Schools and graves vandalized with swastikas and white supremacist fliers left on doorsteps – these are just some of the antisemitic incidents that happened in the Orange County and Long Beach region last year. 

An audit released by the Anti-Defamation League late April found that there were 62 antisemitic incidents in the Orange County and Long Beach area last year – nearly double that of 2020 when the ADL tracked 34 incidents in the region.

Peter Levi, the regional director of the Anti-Defamation League Orange County/Long Beach chapter, said he anticipated an increase when reports started coming in last year.

“We saw an 82% increase in antisemitic incidents,” he said in a Wednesday phone interview. “I knew there would be an increase, but this is a really large and significant increase.”

To read the audit, click here.

The audit comes as Orange County officials and local organizations struggle to curb the trend of increasing hate crimes and incidents. 

The audit’s release also comes roughly 77 years after Allied forces began liberating Nazi death camps in April 1945 as troops were pushing into Germany. The Holocaust ended up killing more than 6 million Jews.

Meanwhile, some worry that the increase in antisemitism is a harbinger for other communities throughout Orange County.


While there were no reported assaults motivated by antisemitism in the OC and Long Beach region last year, there were 40 incidents of harrasment and 22 acts of vandalism, according to the league’s local chapter.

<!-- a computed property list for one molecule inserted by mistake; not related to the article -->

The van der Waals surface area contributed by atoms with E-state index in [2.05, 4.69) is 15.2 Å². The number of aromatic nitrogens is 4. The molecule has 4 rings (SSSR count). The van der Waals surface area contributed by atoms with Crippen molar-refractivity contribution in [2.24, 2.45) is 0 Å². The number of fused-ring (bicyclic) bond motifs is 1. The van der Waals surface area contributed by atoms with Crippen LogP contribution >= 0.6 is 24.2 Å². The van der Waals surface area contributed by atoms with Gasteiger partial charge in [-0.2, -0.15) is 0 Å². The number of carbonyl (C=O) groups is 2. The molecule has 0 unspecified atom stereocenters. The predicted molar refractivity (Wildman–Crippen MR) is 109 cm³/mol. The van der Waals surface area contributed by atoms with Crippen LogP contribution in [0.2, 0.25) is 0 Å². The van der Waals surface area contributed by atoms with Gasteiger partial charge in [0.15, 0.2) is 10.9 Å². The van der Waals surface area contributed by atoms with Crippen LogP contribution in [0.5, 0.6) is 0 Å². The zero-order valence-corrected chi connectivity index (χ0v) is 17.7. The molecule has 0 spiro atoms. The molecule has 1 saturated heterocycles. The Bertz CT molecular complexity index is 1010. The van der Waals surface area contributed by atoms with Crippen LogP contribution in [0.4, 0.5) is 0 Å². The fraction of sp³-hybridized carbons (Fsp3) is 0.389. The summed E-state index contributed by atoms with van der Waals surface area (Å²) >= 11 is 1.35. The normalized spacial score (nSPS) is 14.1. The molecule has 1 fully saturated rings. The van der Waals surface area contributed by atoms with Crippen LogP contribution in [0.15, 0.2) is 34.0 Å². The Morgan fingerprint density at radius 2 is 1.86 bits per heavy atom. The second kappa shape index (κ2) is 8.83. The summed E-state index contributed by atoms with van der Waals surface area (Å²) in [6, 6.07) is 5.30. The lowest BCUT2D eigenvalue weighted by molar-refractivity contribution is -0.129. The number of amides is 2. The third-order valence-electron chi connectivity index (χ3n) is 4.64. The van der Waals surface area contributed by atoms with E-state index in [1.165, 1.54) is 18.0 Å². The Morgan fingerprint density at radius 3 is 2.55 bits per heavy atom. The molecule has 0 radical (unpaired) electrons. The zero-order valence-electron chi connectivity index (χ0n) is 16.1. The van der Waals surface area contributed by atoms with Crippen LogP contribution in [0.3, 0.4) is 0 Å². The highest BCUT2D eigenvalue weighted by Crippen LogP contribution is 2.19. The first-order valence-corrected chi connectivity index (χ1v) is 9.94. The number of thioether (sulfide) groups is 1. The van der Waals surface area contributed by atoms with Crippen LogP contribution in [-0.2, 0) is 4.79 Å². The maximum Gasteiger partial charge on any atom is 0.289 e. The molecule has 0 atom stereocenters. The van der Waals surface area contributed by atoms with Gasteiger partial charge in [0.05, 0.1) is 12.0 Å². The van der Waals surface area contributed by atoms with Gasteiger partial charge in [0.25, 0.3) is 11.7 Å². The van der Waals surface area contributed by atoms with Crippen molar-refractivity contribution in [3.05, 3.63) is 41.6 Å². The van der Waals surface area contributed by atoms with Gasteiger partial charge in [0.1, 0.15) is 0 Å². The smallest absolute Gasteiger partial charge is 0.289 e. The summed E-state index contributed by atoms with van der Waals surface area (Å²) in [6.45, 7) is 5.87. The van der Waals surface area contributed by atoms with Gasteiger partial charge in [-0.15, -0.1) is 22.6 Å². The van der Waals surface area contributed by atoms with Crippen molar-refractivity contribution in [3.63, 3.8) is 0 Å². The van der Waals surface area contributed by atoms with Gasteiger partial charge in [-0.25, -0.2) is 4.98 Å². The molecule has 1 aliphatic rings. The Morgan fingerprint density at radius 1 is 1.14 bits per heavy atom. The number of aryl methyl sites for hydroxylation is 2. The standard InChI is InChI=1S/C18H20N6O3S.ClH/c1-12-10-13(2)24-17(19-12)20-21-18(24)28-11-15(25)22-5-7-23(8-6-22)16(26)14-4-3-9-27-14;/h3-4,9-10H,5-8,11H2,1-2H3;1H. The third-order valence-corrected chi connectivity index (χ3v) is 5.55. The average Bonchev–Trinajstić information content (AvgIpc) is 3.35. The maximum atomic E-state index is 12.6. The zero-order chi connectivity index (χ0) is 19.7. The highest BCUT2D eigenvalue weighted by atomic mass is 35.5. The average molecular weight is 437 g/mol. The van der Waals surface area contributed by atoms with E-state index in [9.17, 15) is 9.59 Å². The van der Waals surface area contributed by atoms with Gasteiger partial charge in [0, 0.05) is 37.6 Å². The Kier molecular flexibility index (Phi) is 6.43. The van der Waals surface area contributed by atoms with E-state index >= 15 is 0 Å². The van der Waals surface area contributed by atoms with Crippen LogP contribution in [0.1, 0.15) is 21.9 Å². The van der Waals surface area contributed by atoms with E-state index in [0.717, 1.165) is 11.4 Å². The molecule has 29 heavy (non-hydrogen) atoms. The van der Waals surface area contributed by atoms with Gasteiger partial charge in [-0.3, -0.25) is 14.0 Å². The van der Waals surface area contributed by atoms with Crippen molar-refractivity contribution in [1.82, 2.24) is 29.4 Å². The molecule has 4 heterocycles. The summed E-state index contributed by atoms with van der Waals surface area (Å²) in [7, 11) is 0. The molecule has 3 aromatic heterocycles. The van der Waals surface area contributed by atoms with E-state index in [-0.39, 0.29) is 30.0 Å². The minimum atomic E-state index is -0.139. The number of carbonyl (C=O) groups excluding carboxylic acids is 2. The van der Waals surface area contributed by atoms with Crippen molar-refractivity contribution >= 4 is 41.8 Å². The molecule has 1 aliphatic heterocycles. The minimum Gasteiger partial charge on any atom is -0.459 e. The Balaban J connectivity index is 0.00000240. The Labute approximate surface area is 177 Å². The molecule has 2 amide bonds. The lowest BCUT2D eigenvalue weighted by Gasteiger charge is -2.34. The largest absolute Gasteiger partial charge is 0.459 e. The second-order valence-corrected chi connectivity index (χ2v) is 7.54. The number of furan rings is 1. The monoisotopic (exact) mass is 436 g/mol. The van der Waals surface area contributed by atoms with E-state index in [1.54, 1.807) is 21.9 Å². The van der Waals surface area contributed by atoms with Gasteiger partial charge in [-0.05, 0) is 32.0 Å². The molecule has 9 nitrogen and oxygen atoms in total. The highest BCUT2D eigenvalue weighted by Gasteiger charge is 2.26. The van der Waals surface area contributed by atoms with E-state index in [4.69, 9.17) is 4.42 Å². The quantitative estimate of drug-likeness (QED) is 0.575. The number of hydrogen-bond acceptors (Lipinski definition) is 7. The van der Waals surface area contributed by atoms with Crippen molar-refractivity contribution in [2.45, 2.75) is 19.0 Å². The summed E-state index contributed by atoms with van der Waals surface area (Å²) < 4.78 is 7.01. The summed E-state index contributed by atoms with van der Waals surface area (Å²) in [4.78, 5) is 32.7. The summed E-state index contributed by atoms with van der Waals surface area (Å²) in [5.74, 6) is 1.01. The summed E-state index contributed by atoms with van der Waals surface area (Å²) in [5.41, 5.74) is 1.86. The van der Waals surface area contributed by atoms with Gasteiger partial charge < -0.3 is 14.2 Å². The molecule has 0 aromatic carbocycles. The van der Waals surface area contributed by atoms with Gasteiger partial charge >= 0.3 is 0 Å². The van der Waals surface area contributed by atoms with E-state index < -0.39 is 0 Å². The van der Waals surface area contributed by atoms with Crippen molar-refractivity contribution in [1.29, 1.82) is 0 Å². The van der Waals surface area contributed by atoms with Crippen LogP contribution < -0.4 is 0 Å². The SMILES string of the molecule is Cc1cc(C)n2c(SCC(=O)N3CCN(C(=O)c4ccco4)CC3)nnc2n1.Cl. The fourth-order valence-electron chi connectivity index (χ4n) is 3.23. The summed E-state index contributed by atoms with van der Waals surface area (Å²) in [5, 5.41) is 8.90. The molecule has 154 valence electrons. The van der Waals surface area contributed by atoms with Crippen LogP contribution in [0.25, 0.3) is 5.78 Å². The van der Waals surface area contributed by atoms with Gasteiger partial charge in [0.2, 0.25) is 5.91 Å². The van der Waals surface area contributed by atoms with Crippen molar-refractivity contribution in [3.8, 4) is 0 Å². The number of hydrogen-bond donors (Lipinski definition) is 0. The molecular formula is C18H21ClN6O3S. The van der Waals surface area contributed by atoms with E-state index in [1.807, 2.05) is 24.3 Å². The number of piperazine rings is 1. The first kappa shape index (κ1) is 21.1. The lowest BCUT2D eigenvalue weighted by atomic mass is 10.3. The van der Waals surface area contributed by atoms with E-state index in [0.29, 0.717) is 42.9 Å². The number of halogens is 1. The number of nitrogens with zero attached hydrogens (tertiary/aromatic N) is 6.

This reflects a 221% increase of incidents in the last four years, according to a news release from the league.

[Read: OC Jewish Leaders Speak Out Against Antisemitism After Rise in Hate Crimes]

Antisemitism didn’t just soar locally.

Across the state, there has also been a 27% spike in antisemitism, with assaults jumping from 4 to 15 in from 2020 to 2021, according to the news release.

And nationally, antisemitic incidents skyrocketed to an all time high of 2,717 incidents of assault, harassment and vandalism. It was the highest number of incidents reported since the league started tracking the data in 1979.

The number of antisemitic assaults nationally increased by 167% in 2021, according to the audit.

Stemming Hate and Racism 

To combat the increases in hate and racism, the OC Human Relations Commission is overhauling some of its services. 

Human Relations CEO Allison Lehmann Edwards said the commission is rolling out a new call center to report hate incidents, along with creating new ways to report them, like through text messages. 

The commission also plans on increasing their hours and language capacity for more people to be able to report such incidents.

They will also be launching a public education campaign about hate activity, she said

“Many of these things are designed to prevent hate but they’re also designed to get the most accurate reporting of hate activity that we can in the county and that accuracy helps us to make sure that we can garner the support of our local leaders to continue to address hate in all its forms and put the funding behind it to invest in prevention and response,” Edwards said in a Wednesday phone interview.